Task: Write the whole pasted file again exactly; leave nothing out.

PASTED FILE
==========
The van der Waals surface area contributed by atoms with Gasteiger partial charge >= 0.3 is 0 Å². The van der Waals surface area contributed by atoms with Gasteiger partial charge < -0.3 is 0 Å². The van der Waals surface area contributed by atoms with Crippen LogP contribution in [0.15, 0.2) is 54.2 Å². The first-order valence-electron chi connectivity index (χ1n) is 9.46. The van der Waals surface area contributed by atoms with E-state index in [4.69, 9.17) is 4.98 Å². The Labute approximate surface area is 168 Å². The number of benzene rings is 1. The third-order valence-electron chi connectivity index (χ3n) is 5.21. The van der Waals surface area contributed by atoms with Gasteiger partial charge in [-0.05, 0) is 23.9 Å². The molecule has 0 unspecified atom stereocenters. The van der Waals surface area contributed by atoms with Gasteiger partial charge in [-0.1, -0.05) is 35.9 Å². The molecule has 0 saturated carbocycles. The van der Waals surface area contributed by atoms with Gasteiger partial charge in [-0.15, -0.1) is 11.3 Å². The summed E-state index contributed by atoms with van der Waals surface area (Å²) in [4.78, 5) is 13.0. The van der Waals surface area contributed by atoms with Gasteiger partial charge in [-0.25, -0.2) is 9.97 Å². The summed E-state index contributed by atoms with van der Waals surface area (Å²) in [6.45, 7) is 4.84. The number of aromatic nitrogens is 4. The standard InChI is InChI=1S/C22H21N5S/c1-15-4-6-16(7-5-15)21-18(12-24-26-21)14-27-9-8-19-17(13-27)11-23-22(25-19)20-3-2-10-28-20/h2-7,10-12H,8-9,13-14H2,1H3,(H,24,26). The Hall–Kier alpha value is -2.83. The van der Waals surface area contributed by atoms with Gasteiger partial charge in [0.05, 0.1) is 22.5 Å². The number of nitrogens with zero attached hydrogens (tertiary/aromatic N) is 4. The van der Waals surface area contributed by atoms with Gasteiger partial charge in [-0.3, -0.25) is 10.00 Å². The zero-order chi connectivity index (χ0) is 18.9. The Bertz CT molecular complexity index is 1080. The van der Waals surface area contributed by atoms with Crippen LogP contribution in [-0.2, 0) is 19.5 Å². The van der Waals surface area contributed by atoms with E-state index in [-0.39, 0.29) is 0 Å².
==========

The van der Waals surface area contributed by atoms with Gasteiger partial charge >= 0.3 is 0 Å². The van der Waals surface area contributed by atoms with Gasteiger partial charge < -0.3 is 0 Å². The van der Waals surface area contributed by atoms with Crippen LogP contribution in [0.15, 0.2) is 54.2 Å². The first-order valence-electron chi connectivity index (χ1n) is 9.46. The van der Waals surface area contributed by atoms with E-state index in [4.69, 9.17) is 4.98 Å². The Labute approximate surface area is 168 Å². The number of benzene rings is 1. The third-order valence-electron chi connectivity index (χ3n) is 5.21. The van der Waals surface area contributed by atoms with Gasteiger partial charge in [-0.05, 0) is 23.9 Å². The molecule has 0 unspecified atom stereocenters. The van der Waals surface area contributed by atoms with Gasteiger partial charge in [-0.1, -0.05) is 35.9 Å². The molecule has 0 saturated carbocycles. The van der Waals surface area contributed by atoms with Gasteiger partial charge in [-0.15, -0.1) is 11.3 Å². The summed E-state index contributed by atoms with van der Waals surface area (Å²) in [4.78, 5) is 13.0. The van der Waals surface area contributed by atoms with Gasteiger partial charge in [-0.25, -0.2) is 9.97 Å². The summed E-state index contributed by atoms with van der Waals surface area (Å²) in [6.45, 7) is 4.84. The number of aromatic nitrogens is 4. The standard InChI is InChI=1S/C22H21N5S/c1-15-4-6-16(7-5-15)21-18(12-24-26-21)14-27-9-8-19-17(13-27)11-23-22(25-19)20-3-2-10-28-20/h2-7,10-12H,8-9,13-14H2,1H3,(H,24,26). The Hall–Kier alpha value is -2.83. The van der Waals surface area contributed by atoms with Gasteiger partial charge in [0.05, 0.1) is 22.5 Å². The number of nitrogens with zero attached hydrogens (tertiary/aromatic N) is 4. The van der Waals surface area contributed by atoms with Gasteiger partial charge in [-0.3, -0.25) is 10.00 Å². The zero-order chi connectivity index (χ0) is 18.9. The Bertz CT molecular complexity index is 1080. The van der Waals surface area contributed by atoms with Crippen LogP contribution in [-0.2, 0) is 19.5 Å². The van der Waals surface area contributed by atoms with E-state index in [-0.39, 0.29) is 0 Å².